Why not a bubble?

If a bubble is where markets are caught up in “irrational exuberance”, then it appears that this market continued to be rational. And if a bubble is where a market eventually “pops” and the resulting crash causes widespread losses, then it appears that losses were not significant. Of course, it is hard to know for sure, since all of this happened almost four centuries ago, but there is apparently some evidence that:

  • In February 1637, the futures contracts all became options contracts, i.e. the purchaser of a contract to buy bulbs no longer had the obligation to purchase or take delivery of the bulbs if it looked like they would make a loss.
  • This change was known to be coming from several months beforehand, encouraging purchasers of contracts to agree to high bulb prices with minimal risk. Taking this perspective, the contracts were rationally priced.
  • Actual tulip prices (as opposed to the price of these futures contracts) remained at ordinary levels.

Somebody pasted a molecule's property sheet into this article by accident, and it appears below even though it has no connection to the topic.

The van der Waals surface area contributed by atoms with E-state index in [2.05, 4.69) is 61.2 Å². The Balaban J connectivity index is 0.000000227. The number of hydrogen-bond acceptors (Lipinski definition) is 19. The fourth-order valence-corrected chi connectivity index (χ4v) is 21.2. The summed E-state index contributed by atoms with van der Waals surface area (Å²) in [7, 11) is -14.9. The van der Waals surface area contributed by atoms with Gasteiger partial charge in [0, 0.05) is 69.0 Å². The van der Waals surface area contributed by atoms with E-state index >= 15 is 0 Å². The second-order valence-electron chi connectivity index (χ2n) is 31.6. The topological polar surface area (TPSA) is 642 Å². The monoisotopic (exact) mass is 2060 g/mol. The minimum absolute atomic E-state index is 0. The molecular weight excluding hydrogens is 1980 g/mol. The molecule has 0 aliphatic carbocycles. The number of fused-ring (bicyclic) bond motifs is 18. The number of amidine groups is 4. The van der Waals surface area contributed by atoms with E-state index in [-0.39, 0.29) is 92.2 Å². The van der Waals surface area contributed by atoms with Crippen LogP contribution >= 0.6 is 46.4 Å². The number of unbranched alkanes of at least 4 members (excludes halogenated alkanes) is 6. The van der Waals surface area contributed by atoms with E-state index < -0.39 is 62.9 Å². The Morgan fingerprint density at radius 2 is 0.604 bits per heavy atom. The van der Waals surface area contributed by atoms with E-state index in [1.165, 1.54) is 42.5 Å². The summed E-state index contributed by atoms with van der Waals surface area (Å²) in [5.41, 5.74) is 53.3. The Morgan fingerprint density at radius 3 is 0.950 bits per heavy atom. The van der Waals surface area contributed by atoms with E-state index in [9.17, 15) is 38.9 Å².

• The Dutch authorities halted the trade in the contracts, and later decreed them unenforceable gambling debts. So, given that no tulips changed hands that winter (as the tulips would’ve all been in the ground) and the contracts were unenforceable, it’s not clear that there were any significant losses made.
  • Most of the support for claims of a tulip bubble come from some anti-speculation propaganda published soon afterwards.

Perhaps, then, there was no Tulip bubble. I guess all those textbooks need updating.

Objects, Transactions and Value

This is a topic that I’ve been mulling over in my head for a little while now, but hang in there with me as I stumble through it, because the conclusions aren’t fully formed.

I’ve noticed that often the concept of the value of something is linked to its price. If someone is willing to pay $50 for an object, then it is considered that they value it as worth $50. If we add up all purchases across a country, it is equal to that country’s GDP, a measure of the value created by that country in that year.

However, the aspect of valuing things doesn’t sit well with me. When I buy something, I don’t feel that the more I pay, the more value I’m getting. In fact, the reverse is generally true, and I imagine most people feel the same. Also, I think different people may place different values on an object, even if they pay exactly the same price for it. It seems that price doesn’t explain value, at least not completely.